2. Drain line from ice machine near three-compartment sink observed hanging directly inside floor drain without an air gap. Person in charge moved and secured the drain line upward to provide an air gap of at least one inch between the end of the drain line and the flood rim of the associated floor drain.
3. Facility observed using Clorox brand “splashless” bleach within wet wiping cloth bucket located near swinging kitchen door. Bottle did not bear an EPA registration number and manufacturer instructions state that noted bleach is not to be used for sanitization. Person in charge discarded existing sanitizing solution and provided an approved sanitizer for use within facility’s wet wiping cloth buckets.
1. Raw eggs were noted being stored next to and above strawberries in the reach in cooler at the main line; Container of beans were noted stored next to raw patties in the walk-in cooler. Operator arranged the foods so that raw animal products are stored below and away from ready to eat foods and raw animal products are stored according to their final cook off temperatures.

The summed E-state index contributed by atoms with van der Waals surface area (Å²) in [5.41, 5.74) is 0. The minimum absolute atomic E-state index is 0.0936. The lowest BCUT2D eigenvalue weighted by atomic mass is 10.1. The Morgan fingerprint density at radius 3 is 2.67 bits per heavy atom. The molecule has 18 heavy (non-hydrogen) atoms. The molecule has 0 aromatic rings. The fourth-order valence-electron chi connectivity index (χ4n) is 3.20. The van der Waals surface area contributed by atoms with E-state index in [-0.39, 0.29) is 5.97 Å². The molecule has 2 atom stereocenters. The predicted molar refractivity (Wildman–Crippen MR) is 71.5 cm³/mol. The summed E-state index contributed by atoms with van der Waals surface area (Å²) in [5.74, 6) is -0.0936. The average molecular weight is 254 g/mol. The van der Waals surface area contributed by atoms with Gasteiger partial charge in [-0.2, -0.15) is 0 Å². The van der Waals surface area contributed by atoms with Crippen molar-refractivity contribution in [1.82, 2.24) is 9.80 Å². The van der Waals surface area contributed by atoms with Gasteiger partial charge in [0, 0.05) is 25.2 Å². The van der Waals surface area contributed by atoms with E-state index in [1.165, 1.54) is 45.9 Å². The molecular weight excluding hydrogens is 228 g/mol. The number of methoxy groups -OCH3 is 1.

2. A) The following potentially hazardous food items were noted holding at temperatures between 46F and 48F for over four hours in the large cooler at the weight station:
B) Several containers of half and half were noted stored on ice and being held at 68F for more than four hours.
3. Per person in charge, utensils for constant uses (knives and spatulas) on the main food line are only being washed, rinsed, and sanitized at the end of operation. Utensils were washed, rinsed and sanitized.
4. A lighter was noted stored above the food window at the main line. Lighter was relocated to a location that is below and away from any food and food contact surfaces.
1. The following drain lines observed with no air gap between the end of the drain line and flood rim of the floor drain:
Person in charge moved and secured both noted drain lines upward to provide an air gap of at least one inch between the end of the drain lines and flood rim of the associated floor drains.